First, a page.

December 24, 2013.

CHANOIR’S collab w Xupet Negre in Wynwood.

AK: What do you write? Are you in a crew?

CH: I write CHANOIR (black cat). My crew is called COLLECTIF 1980.


AK: In what city did you start painting in the streets? Do you feel your work has influenced the community in return? If so, how? Is there a relationship between the artist and the community in which they work?

CH: I started in Paris in 1996 , it was a period when graffiti had almost disappeared  in my neighborhood. For a while I was the only and first street logo in my area. That was like 2 years before Space Invader showed up. Only André was well know at that period of time. You could see this character in fancy neighbours. I remember that when I started I met a few bad boys saying they were CHANOIR. I even heard a rap song about CHANOIR. It was a big deal for me to be at the beginning of the movement in the 19 arrondissement of Paris. The street stories are as important as the pieces themselves.


AK: Did you go to school or are you self taught? 

CH: I started in the streets, but I got the chance to go to the school of fine art of paris (Ecole National Supérieur Des Beaux Art de Paris). My professors tried to influence me to stop my street activism in order to do canvas painting. Of course I didn’t.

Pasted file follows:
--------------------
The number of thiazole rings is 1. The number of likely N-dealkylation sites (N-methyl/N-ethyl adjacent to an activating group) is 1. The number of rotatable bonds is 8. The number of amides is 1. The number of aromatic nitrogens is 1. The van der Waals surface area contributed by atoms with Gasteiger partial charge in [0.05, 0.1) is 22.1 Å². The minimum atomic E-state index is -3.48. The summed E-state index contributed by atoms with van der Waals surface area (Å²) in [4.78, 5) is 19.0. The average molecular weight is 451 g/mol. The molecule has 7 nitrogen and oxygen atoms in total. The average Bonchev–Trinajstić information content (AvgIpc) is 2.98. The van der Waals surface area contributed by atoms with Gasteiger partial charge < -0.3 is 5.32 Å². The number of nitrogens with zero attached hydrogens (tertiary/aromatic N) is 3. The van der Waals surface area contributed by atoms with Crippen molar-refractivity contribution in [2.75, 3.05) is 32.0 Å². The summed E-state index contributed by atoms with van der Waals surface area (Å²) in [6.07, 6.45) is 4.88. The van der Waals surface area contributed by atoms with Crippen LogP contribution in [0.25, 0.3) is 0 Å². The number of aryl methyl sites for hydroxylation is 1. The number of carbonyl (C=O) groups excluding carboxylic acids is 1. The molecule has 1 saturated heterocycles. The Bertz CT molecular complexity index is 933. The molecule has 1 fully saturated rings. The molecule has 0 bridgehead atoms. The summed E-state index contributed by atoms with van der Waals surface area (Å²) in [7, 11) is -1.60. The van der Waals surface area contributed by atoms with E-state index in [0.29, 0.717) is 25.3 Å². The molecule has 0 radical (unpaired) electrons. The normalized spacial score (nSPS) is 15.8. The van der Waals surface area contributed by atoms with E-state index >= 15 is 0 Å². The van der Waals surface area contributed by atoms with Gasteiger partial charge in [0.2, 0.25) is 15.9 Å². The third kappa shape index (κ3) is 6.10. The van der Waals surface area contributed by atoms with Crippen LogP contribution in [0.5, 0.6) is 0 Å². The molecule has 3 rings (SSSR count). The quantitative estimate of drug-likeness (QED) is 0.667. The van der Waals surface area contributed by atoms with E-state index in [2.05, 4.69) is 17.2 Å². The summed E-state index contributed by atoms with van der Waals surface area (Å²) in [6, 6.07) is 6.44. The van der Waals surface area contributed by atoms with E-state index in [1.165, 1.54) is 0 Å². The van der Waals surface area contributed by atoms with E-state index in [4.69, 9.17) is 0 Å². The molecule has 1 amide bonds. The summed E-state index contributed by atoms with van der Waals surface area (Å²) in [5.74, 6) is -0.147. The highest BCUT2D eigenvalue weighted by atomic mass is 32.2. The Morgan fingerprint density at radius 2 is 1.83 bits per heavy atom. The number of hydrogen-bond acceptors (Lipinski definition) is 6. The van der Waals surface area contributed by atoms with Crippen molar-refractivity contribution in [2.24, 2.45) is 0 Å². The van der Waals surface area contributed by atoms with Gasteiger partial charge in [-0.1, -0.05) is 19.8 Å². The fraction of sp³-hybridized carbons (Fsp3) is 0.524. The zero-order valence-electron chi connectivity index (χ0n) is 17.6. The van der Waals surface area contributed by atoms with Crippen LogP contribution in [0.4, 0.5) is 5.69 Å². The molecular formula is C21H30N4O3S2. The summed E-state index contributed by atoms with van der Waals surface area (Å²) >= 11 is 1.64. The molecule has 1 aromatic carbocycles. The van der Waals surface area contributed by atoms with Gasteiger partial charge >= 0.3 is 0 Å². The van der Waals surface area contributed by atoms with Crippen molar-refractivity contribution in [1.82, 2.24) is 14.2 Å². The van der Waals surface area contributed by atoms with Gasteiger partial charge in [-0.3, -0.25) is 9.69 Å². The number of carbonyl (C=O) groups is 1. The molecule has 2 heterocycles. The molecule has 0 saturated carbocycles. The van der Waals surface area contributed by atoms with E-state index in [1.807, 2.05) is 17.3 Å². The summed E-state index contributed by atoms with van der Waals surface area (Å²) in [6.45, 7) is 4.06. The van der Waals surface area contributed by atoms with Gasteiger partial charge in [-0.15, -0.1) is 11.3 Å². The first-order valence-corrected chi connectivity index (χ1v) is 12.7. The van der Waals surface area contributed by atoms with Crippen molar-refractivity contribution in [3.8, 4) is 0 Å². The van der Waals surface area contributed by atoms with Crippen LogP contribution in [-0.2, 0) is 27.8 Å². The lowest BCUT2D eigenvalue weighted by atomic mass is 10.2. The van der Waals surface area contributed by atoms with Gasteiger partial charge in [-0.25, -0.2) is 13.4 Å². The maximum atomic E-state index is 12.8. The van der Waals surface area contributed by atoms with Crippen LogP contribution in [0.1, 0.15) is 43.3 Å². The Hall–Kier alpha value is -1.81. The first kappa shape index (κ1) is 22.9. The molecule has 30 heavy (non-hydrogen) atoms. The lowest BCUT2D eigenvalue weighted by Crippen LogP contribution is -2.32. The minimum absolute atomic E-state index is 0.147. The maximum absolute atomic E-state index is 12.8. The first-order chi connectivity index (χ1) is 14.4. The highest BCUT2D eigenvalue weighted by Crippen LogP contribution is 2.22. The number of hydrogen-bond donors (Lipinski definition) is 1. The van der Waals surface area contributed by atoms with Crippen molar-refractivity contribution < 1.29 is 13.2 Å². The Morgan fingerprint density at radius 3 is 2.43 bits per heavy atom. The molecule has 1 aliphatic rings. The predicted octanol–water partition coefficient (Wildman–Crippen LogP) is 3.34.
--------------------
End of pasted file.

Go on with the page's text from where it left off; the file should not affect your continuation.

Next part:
AK: How did you get started in the arts and why?

CH: I think I just tried to be like my father who is a painter. I still have it in my  mind the romantic aspect of being an artist.


AK: How long have you been working in the streets?

CH: It  has been 17 years now.


AK: Who or What inspires you the most?

CH: I like a lot  the French movement called " figuration libre" and i am part of "l art modeste." 


AK: What should the general public know about street art? What stereotype about street art/graffiti do you hate the most?

CH: I think the most ridiculous thing in life is to go to jail because someone had painted a wall, a train or anything else. The public space should be free to paint on. I’m sure in the future it will be.


AK: Are you a full time artist? Do you have a day job? Is it best to be full time artist or not worry about it and make your $$$ elsewhere, that way you can paint what and how you want, which one offers a more creative outlook?

CH: When you paint on the street it is something different than selling a canvas. That is why I do both. It is still a miracle to meet people who want to adopt a cat. But fortunately it happens.


AK: What are you working on now? 

CH: I am working on new canvases inspired from the Wynwood wall I did with my great friend Xupet Negre.


AK:What do you hope to achieve or accomplish by putting your work in the street?

CH: I just want to be part of the street, so this way you are part of people.


Check out more of CHANOIR’S work and life.... http://chanoir.free.fr/